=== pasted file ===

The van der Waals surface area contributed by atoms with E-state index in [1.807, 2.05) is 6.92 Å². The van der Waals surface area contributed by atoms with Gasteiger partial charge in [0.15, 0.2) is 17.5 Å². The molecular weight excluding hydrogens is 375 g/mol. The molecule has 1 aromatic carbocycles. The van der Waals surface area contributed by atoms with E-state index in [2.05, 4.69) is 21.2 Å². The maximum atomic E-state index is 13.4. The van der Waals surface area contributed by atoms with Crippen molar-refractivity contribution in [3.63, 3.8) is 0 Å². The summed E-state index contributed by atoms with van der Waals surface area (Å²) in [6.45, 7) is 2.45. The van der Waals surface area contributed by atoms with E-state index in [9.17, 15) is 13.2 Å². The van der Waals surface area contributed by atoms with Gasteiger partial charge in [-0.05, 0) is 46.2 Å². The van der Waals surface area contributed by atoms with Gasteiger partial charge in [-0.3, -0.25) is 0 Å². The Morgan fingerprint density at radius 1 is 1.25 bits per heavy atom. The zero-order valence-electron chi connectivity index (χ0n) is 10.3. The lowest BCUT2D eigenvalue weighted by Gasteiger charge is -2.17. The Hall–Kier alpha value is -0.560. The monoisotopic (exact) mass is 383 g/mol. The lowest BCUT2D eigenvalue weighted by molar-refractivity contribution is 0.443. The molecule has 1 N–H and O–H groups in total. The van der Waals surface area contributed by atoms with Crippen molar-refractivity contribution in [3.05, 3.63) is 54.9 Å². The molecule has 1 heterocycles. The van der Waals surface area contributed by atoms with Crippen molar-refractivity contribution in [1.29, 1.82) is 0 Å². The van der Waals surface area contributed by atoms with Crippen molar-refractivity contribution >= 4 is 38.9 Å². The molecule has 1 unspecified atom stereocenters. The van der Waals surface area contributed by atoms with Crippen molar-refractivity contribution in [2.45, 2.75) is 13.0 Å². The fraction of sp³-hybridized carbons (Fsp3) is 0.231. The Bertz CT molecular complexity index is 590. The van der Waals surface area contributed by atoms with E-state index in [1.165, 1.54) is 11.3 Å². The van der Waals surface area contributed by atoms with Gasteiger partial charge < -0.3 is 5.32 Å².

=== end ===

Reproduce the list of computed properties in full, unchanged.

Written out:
The van der Waals surface area contributed by atoms with E-state index in [1.807, 2.05) is 6.92 Å². The van der Waals surface area contributed by atoms with Gasteiger partial charge in [0.15, 0.2) is 17.5 Å². The molecular weight excluding hydrogens is 375 g/mol. The molecule has 1 aromatic carbocycles. The van der Waals surface area contributed by atoms with E-state index in [2.05, 4.69) is 21.2 Å². The maximum atomic E-state index is 13.4. The van der Waals surface area contributed by atoms with Crippen molar-refractivity contribution in [3.63, 3.8) is 0 Å². The summed E-state index contributed by atoms with van der Waals surface area (Å²) in [6.45, 7) is 2.45. The van der Waals surface area contributed by atoms with E-state index in [9.17, 15) is 13.2 Å². The van der Waals surface area contributed by atoms with Gasteiger partial charge in [-0.05, 0) is 46.2 Å². The van der Waals surface area contributed by atoms with Gasteiger partial charge in [-0.3, -0.25) is 0 Å². The Morgan fingerprint density at radius 1 is 1.25 bits per heavy atom. The zero-order valence-electron chi connectivity index (χ0n) is 10.3. The lowest BCUT2D eigenvalue weighted by Gasteiger charge is -2.17. The Hall–Kier alpha value is -0.560. The monoisotopic (exact) mass is 383 g/mol. The lowest BCUT2D eigenvalue weighted by molar-refractivity contribution is 0.443. The molecule has 1 N–H and O–H groups in total. The van der Waals surface area contributed by atoms with Crippen molar-refractivity contribution in [3.05, 3.63) is 54.9 Å². The molecule has 1 heterocycles. The van der Waals surface area contributed by atoms with Crippen molar-refractivity contribution in [1.29, 1.82) is 0 Å². The van der Waals surface area contributed by atoms with Crippen molar-refractivity contribution >= 4 is 38.9 Å². The molecule has 1 unspecified atom stereocenters. The van der Waals surface area contributed by atoms with Crippen molar-refractivity contribution in [2.45, 2.75) is 13.0 Å². The fraction of sp³-hybridized carbons (Fsp3) is 0.231. The Bertz CT molecular complexity index is 590. The van der Waals surface area contributed by atoms with E-state index in [1.165, 1.54) is 11.3 Å². The van der Waals surface area contributed by atoms with Gasteiger partial charge < -0.3 is 5.32 Å².